The daily Nebraskan. ([Lincoln, Neb.) 1901-current, November 07, 1966, Page Page 2, Image 2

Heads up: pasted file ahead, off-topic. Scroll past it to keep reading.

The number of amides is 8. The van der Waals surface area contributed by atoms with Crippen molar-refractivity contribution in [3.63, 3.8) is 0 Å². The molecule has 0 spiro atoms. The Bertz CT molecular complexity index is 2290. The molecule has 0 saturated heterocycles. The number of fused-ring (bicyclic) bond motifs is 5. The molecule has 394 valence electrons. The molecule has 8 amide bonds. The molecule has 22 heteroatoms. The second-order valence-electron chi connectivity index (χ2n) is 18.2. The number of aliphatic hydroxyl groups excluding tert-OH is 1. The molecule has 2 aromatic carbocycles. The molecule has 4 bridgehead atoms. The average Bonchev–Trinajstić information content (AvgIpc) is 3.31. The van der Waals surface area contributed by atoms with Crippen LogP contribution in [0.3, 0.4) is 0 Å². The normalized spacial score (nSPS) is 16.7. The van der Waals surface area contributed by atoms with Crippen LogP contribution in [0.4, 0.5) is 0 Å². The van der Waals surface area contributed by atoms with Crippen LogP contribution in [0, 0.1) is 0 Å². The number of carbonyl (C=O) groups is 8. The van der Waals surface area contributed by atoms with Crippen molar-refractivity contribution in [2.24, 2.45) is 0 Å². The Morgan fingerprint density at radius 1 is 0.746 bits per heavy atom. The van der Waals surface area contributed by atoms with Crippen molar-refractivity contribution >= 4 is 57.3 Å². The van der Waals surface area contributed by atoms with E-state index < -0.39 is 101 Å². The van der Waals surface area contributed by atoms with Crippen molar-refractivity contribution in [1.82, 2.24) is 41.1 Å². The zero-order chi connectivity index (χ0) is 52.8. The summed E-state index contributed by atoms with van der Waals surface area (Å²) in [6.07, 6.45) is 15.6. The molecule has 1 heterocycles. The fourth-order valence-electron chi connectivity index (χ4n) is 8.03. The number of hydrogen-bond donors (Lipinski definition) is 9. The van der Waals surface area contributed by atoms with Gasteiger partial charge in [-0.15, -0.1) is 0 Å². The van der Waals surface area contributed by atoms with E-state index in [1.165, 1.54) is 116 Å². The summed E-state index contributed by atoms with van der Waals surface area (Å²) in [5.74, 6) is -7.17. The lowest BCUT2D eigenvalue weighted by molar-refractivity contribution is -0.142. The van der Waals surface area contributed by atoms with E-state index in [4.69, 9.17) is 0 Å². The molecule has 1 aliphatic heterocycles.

Page 2 I TO DREAM THE IMPOSSIBLE DREAM I i I . . . By Gene Pokorny The Daily Nebraskan Monday, November 7, 1956 Two weeks ago in this column a model was proposed of the student of the future, the student who would accept his oppor tunities and responsibilities equally, and who through his actions would create a better world and University. Under the subhead "Making the New Student" in that column, a challenge, in a sense, was issued to all of us. It was proposed that the fundamental task facing all of us is education. We all must not only educate ourselves in how to face the problems of the last half of this cen tury, but through our organizations and activities we must reach out and help educate others. The entire student body needs to be further educated. No one group can honest ly claim to- know all the answers, and thus deserve to be in the teaching role all the time. Rather, the teaching and learning roles vill fluctuate, for different groups at various times will occupy each role. Since the last column some students have asked, "What are some examples of this new student, and how does he show his concern for bettering the University and the world" "What can I do" What follows is an attempt to answer these questions an Incomplete answer, to be sure. This fall a number of students have accepted this challenge of education and have tried to give the student body a greater understanding of what it means to be an adult in the University community and the world. Dick Schulze has tried to do this with his student conduct committee. He sees that the job of the committee is not only to formulate and clarify a bill ' of rights, but it is to educate the student body of what "total education" means, and what it means to be a responsible community. The committee in its first effort in this direction held a symposium last week, which in terms of participation was less than a total success. But it was a be ginning. The committee should now con sider enlarging itself to include other in terested students. It should form a num ber of panels that would go to living, units and other organizations and lead dis cussions on the subject of "total educa tion" and "student rights." If the student body does not have the time to go the Union for a symposium, then, if the com mittee believes in what it is doing, it should go to the student. The ASUN student advisory board com mittee led by Mel Schlacter is another example of a group which is performing an educative role. And perhaps more im portantly, it also has created a set of campus structures through which the re ponsible student can learn and get in volved in the decision-making process of the University. But now that the com mittee has proposed the advisory boards and gotten them approved by ASUN, it's work has just begun. The committee must now educate the student body of what the advisory boards mean. It would be a large setback in the realization of our hopes for a better Uni versity if the student body, because of a lack of understanding, were to fail to rea lize the potential the advisory boards pre sent for real involvement in the making of decisions that vitally effect a student's life in college. The student advisory board committee should perhaps through means similar to those of the student conduct committee, try to educate the campus about the great potential of the boards, and why good people are needed on them as representatives. The work of these two committees is a good example of what increasingly needs to be done at this University. These com mittees, each in their own way, are try ing to prepare the student body for the roles they will have to assume in our society. But there are other groups doing this job too. SDS by its teach-in on black power is educating the student body about one of the most important social events of our era. All of us in one way or other in our lives will be making decisions in regard to this social phenomenon. The decisions we make will be ex tremely important for the domestic well being of the nation. SDS sees this, and is trying to provide knowledge about the sub ject, so that the decisions we make in our lives will be more intelligent ones. Granted some areas in regard to black power were either intentionally or unintentionally over looked in the teach-in, but at least it too was a beginning. More From ASUN Perhaps the greatest impetus to the task of educating the student body could come from a further renewed ASUN. This would be an ASUN which saw itself not merely as a regulating body, but also a programming body. It would be a group which assumes as its task the job of educating the student body to face the problems of our society. ONE SPECIFIC STEP FORWARD IN THIS DIRECTION WOULD BE FOR THE STUDENT GOV ERNMENT TO JOIN THE UNITED STATES NATIONAL STUDENT ASSOCI ATION. By participating in the activities of the NSA, and by either accepting or re jecting their policy decisions after discus sions about them on the local level the task of education here at the University would be furthered. ASUN should inten tionally be fostering campus discussion and decisions about some of the problems facing us today in the world and country. Membership in the NSA would help ac complish this goal. The University student government throughout the 1960's has stood on the side lines of the most significant domestic event in our country's postwar history the civil rights movement. As a result of this lack of courage on the student gov ernment's part in the past, all the stu dents who went through the University in those years lost something. They lost a chance to acquire know ledge, insight, and the courage needed to make the right decisions in their lives. These lost opportunities cannot be recap tured, but we can keep similar things from happening today and in the future. ASUN must assume its job of leadership and education in the future. At the beginning of this column the question was posed, "What are some ex amples of this new student ..." "What can I do" I hope through the specific examples given above some partial an swers were seen. The full answer to these questions, however, is still to be found and defined on this campus; it will be de fined only in the individual actions of all of us. The "Impossible Dream" rests upon our finding the right answers. Closet Several semesters ago, students leav ing Burnett Hall through the impassable east door discovered a well-worn hard rubber Heel lying in the hard-packed Ne braska turf beside the sidewalk. As Nebraska students are wont to do, they Immediately began to assemble a body of tradition to surround the Heel. The Lay of the Heel, of course, has been difficult to assemble and validate, but my exhausting study of the erstwhile footwear has yielded the following conclu sions about its origin and purposes. Of course the original owner of the Heel has not been located. Some say it fell from the shoe of Irving Halitosis, a dorm resident suffering from1 room-and-board payments. Another school of thought (there are some of them these days, if you look be yond the trappings) insists that the Heel belongs to Joe Bleek, who tripped and was drowned by a lawn sprinkler during a heavy downpour one February. Still others feel that the Heel is still attached to a shoe, and the shoe is still attached to the body of Zsa Zsa "the Claw" Smith, dean of women 1803-75, who was lynched and buried by angry coeds when she tried to stamp out unchaperoned lemonade dates. My favorite version of the Heel's ori gin is found in Prof. Jacob Grisley's mas ters thesis: "Shoes and their Effects up on the Economy of St. Louis, 1970-72, Projected." Case BY FRANK PARTSCH Grisley maintains that the Heel is actually a forgery, and is really a piece of bone knocked from the jaw of an Alpha Gamma Roach active by a super-enthusiastic sneak-bound pledge during Vespers one morning. But perhaps the most accurate account of our tradition comes from "The Diary of Anne Fink," who insists that the Heel was formerly an intricate part of the Uni versity's computer, and was stolen and planted there as a symbol of the Univer sity by Pfc. Jean Phleem. Seems as how Miss Phleem, a sopho more in Pfasterolosis, is presently serving with our boys in Viet Nam as a result of a slight computational error. University men, up to their old tricks, have lured sundry coeds, unsuspecting and otherside, to the site of the Heel on vari ous ruses concerning the validation of coedship, fanness, and Kulture. In spite of all of this, the Heel has remained to me but a meeting place, where you can stand and be found amid the rush of rabble that inhabits the halls " MWF am's. "I'll meet you at the Heel," has be come a byword and an effective one at that. You can Imagine my concern, two weeks ago, when I found that the Heel had been stolen. Seems as how a scholarship student, who is still waiting for his Oct. 12 refund check, has nailed it to his shoe to keep his feet from freezing. .;?iiC JcLltL, .1., . 'n ' 'i Li t ."', v ?Vir'.l I QJ up, J iiiiiiiiiiiiiiiiioiiiiiiiiiiiiiiiiiiiiiiiiiiiiiiiiiinuiiiiiiiiiiiiiiiiiiiiiiiiniiiiiiiiiiiiiiiiiiiiiiiiiiiiiiiiiiiiiiiiiiii Campus Opinion 1 Our Man Hoppe- Goodguys Were Dead Right Once upon a time In the Beautiful Green Valley where the wildflowers grew an argument developed over who should be allowed in The Club. There were lots of mem bers. But The Club was really run by the Goodguys who believed in Wonderful lism, and the Badguys, who believed in Awfulism. That's because they were the only members who bred Psnxtls those voracious monsters with gobbiy jaws and poi sonous breaths rightly feared by one and all. Indeed, they were so frightening that even the Goodguys and Badguys wouldn't take their Psnxtls out for walks, for fear their breath would poison the air, or they would get loose and eat everybody up. So the Beautiful Green Valley dwelt in peace, the wild flowers flourished and all were happy. guys said, "Hmmmph! It's only a cheap, local delivery system, barely good for sending a Psnxtl next door. Are you going to let those Terribly Badguys force their way into our Club? Don't worry, it will be five years before they can put to gether a long-distance de livery system and send Psnxtls all the way across IDC Arguments Fail Dear Editor: As residents of Cather Hall, we feel that the two dor mitory students who represented "a lot of people on East Campus and a large segment of Cather" either purposely or through their own ignorance have misrepresented the proposed IDC constitution and its purpose. Thier argu ment has (a) specific good point(s) but fails in its criti cism as a whole. 1. Cather Hall did Indicate a desire for an IDC in their house meetings last year. 2. The name of this organization is of little impor tance its purposes, as clearly stated in Article II is "to coordinate member Residence Halls ..." 3. The council can not "legislate for the dissenting dorms . . ." but only for its member, halls as stated under Legislative Powers, Article VIII, section 2-A (1) 4. In view of the fact that the committee has been drafting the proposed Constitution since January, the sue gested last-ditch amendments, Involving basic structural changes, are rather untimely. Was it too cold for gunners last January We hope that dormitory residents will form their own ideas through a simple reading of the proposed Constitu tion and will not be influenced by opinionated articles pro or con. In any case, the issue is of sufficient imporl tance to merit the responsible study of every dormitorv resident. ' Charles Chaplin Mike Glode Bill Kennedy IDC Ratification Urged Dear Editor: The Interdorm Council (IDC) constitution comes up for a vote of approval by the residents this Monday We urge resident hall members to vote for ratification. The Daily Nebraskan in its Thursday editorial urged ratification. An article in Friday's paper told of some criticism two students had of the IDC constitution. Their criticism is not valid. 1. IDC at present is more a coordinating body than a legislative body. Therefore, it cannot and will not dic tate policy to any unwilling dorm. 2. They also attacked the name. This is a minor point The name, Interdorm Council, is adequate. Nothing more need be said. 3. These students asked for two onpsti the Beautiful Green Valley mE Sd be " IDC hJ approval of th to eat everybody up." c"sWution. This is unnecessary. The dorms have already much iui an iu,. 11 is not necessary to vote for an item that has already been approved. t. u was siaiea mat one of the students proposed some amendments to the IDC constitution and they were "defeated for no logical reason." They were not defeated, they never even came to a vote-rather, they died for lack of a second. They were all presented on one mas sive sheet in the form of: take all or nothing. No one was willing to take all and the constitution would be worse off if we had. Arthur Hoppe So everybody felt better. Moreover, this time, lo and behold, the Goodguys prediction proved absolutely right. Almost to the minute. Moral: Better dead right than dead wrong. But not much. 0lllllllllllllllllllllllllllllllllllllllllllllllllllllllllllllllll!llllllllllllllll!l!IIIHIIIIIilllllllllllllllllll!in Judy Tflak ars All, that is, except for the Terribly Badguys, who believed in the Awfullest Awfulism. They were so aw ful the Goodguys refused to nod when they passed on the street. And even the Badguys would say only snide and nasty things to them. Which was safe, for the Terribly Badguys didn't have a single Psnxtl to their name. The Terribly Badguys stamped their feet in rage and said, "We're g o i n g to . . breed our own Psnxtls and when we do, we're going to turn them loose to eat up everybody in your stuffy old Club!" Some members were afraid. But the Goodguys said, 'Hmmmph! Psnxtl breeding is a rare art form. Don't .worry, it will be 20 years before such backward people as the Terribly Bad guys can breed a Psnxtl." Everbody felt much bet ter and the Goodguys and the Badguys sat around the Club admiring each other's Psnxtls, chatting about the moon and decrying the Ter ribly Badguys. In five years, the Terrib ly Badguys proudly showed off their first Psnxtl. More members were afraid. But the Goodguys said, "Hmmmph! It's only a crude little Psnxtl. Be sides, they don't have any way to send it anywhere. What good's a Psnxtl you've got to keep at home? Don't worry, it will be ten years before such a backward people can perfect a de livery system." And every body felt much better. The following year, the Terribly Badguys trium phantly showed off their de livery system complete with Psnxtl. Just about every member was afraid. But the Good- Rush Week . . . "file card personalities . . . quick decision for a lifetime . . ." as a Cornhusker writer put it a few years ago. Al though Rush Week 1966 has long since been buried un der the rubble of functions and blue books, plans are already being considered for sorority rush tech niques next summer. For example, a subject which has been absent mindedly kicked around for a few years now is fin ally commanding the Pan ellcnic spotlight. A com posite rush book, to be spe cific, was suggested a few Meeks ago, discussed in Panhellenic, researched to a degree, and voted upon in houses last Monday. At the up-coming meeting, del egates will vote for their house, with a 2-3 vote nec essary to pass the com posite rush book. Externally, the debate on a composite book centers around strengthening the Greek system in general and the sorority system in particular at the University. Currently, each house or ganizes its individual rush book, makes a separate con tract for printing, arranges for pictures, writes copy and mails the book to which ever girls the house chooses. Therefore, a high school girl may recieve any where from zero to 18 rush books during the summer. The argument in favor of the "old system" of a rush book per house usually stresses the individuality of a house that is portrayed in each individual rush book. And, the argument contin ues, a composite rush book would of necessity elimin ate this individuality. For example, the Alpha Beta house could stress their creativity, vitality and out standing members in their own rush book, but couln't achieve the same individu ality in a composite book. Personally, I think the entire argument of "indi viduality" in a rush book is absurd. Any fairly comp etant journalist in a house can make that house seem like the only worthwhile house on campus by em phasizing that, for instance, "We have not four, but five girls in knitting club, IDC has much potential. It is a body which the Univer sity has long been in need of. A.R.A. urges you to read and consider the merits of the constitution for yourself. We are sure that, upon re- s flection, you will vote for the ratification. David C. Shonka 1 ARA secretary IDCC representative Abel Hall I Who Killed Joe Collece? and knitting club is THE DearFdltni- The Place: 14th St. Campus The Time: 8:31 a.m. Joe College has just rushed out of the Student Union. He is late for his history seminar. John Routine is speeding his car up 14th St. He is late for work. activity on campus." For all the bewildered rushee knows, knitting club is THE activity on campus. So the individuality of a rush book never does real ly center primarily around the individuality of the house, but around the cre ativity of the rush book editor. The primary advantage of a composite rush book is the unity it may provide for the sorority system. The uniformity of such a book, i.e. four pages per house, same quality of printing, somewhat the same 1 a y outs, is the strenghth, not the weakness of a compo site book. Houses which have something to stress, and what house doesn't, Both men approach the intersection at precisely the same time. . Joe College sees that the light is red but neglects to obey it. Why should the Students always cross against this light and the cars usually stop. John Routine observes that his light is green and his right foot becomes heavier. He spots a pedestrian crossing the street against the light. His mind functions "Damn college kids have no regard for anyone. I'm late; this time he'll wait." Both men continue. A sudden screech of brakes; a painful cry; Joe Col lege is dead. The Result: 14th St. is closed to the public. The Price: The life of a 21 year old University senior. A Question: Who killed Joe College? Must this be the price? .Tamps fntfpr can easily emphasize these A Reciprocal Complaint points in their choice of I jcmi, pictures or copy. Dear Editor: i was quite ticked off when I received a letter yester day from the Office of Student Affairs informing me that I should pay an overdue parking ticket before any blem ishes appeared on my record. I would like to know why the University has received no blemishes on its record for neglect to pay its monetary obligations promptly. Well, Student Affairs, I too am in need of a few skins. I have other financial obligations to meet, but cannot do so until I get my scholarship refund (which incidentally, was supposed to be due to me almost a month ago). Being unable to obtain my refund, I tried to get a student loan to tide me over until the first of the month. But this too was denied (something about a 2.25 the pre vious semester). At the present time I am in debt to my friends and to the bank, and under the circumstances, they come before the Almighty Admini. Since this is a reciprocal complaint, I will close re ciprocally; Admini, you get no money until I do! I sign this irately. Michael Ready In the last few years, the IFC rush book has de voted several pages to the fraternity system as a whole. How many excellent girls never even participate in rush week simply because they are not sold on the system as a whole? How many houses at NU start rush week a few steps be hind the others because they can't afford the qual ity of rush book available to other houses? Finally, I simply can't believe that many rushces decide they want to be a member of a particular house on the basis of an individual or composite rush book. The decision is made after meeting dozens of girls in the house, talk ing to a few in particular, and watching the house as a whole during rush week. Therefore, the strength of any rush book, individual or composite is in selling the sorority system, and at tracting these girls to the concept of Greek life. It is certainly no mys tery that the Greek system at Nebraska is less than stable at times. Although a 'composite rush book would only be a small step in unifying sororities, it would provide a sense of unity which is otherwise unavail able to the high i c h o o 1 outsider. Daily Nebraskan Vol !. No. 32 Nov. 7, 1968 TELEPHONE: 477-8711, Extensions 2588, 2589 and 2590. Member Associated Collegiate Press, National Ad vertising Service, Incorporated. Published at Room 51, Nebraska Union, Lincoln, Nebraska. Entered secoao class mattes 11 the post Mica In Lincoln, Nebraska, under the act ol August 4. IH12. The Dally Nehraskan li published Monday, Wednesday. 'Thursday and frlday durlnt the school year, except during vacations and mm periods, by students ot the University ol Nebraska under the Jurlsalctieu al the Faculty Subcommittee nn Student Publications Publications shall be tree from oensorshiu br the Subcommittee or any person outside lha University. Members ol the Nebraskan ara responsible lor what Ihey eauss to be printed. EDITORIAL STAFF Editor Wayne Kreuschen Managing Editor Lola Quinnetl News Editor Jan ItklDI Mailt News Editor Bill Mlnieri Sports Editor Bob Flasnlcki Senior Stall Writers, Julie Morris, Randy Irey, Ton! Victor. Nancy Hendrlcksoni Junior Staff Writers, Cheryl Trltt, Cheryl Dunlap. John Fryar, Bob Hep burn l News Assistant Eileen Wlrths Photographers Tom Rubin, Howard Kcnsingers Copy Editors, Peg Bennett, Bnrh Robaitaon. Jana Ross, Bmea GUe. BUSINESS STAFF Buslnesa Manager Bob Olnn; National Advertising Manager Dwight Clark) Local Advertising Manager Charles Baxter; Classified Advertising Manag ers, Rue Ann Glnn. Mary Jo McDon nell! Secretary Linda Ladei Business Assistants, Jerry Wolfe, Jim Walters, Chuck Salem, Ruty Fuller, Glenn Frlendt, Brian Halla, M'ka Eysteri Subscription Manager Jim 3untzs Cir culation Manager Lynn Rathjeul Or ulaUon Asa 1st ant Gnry Meyer.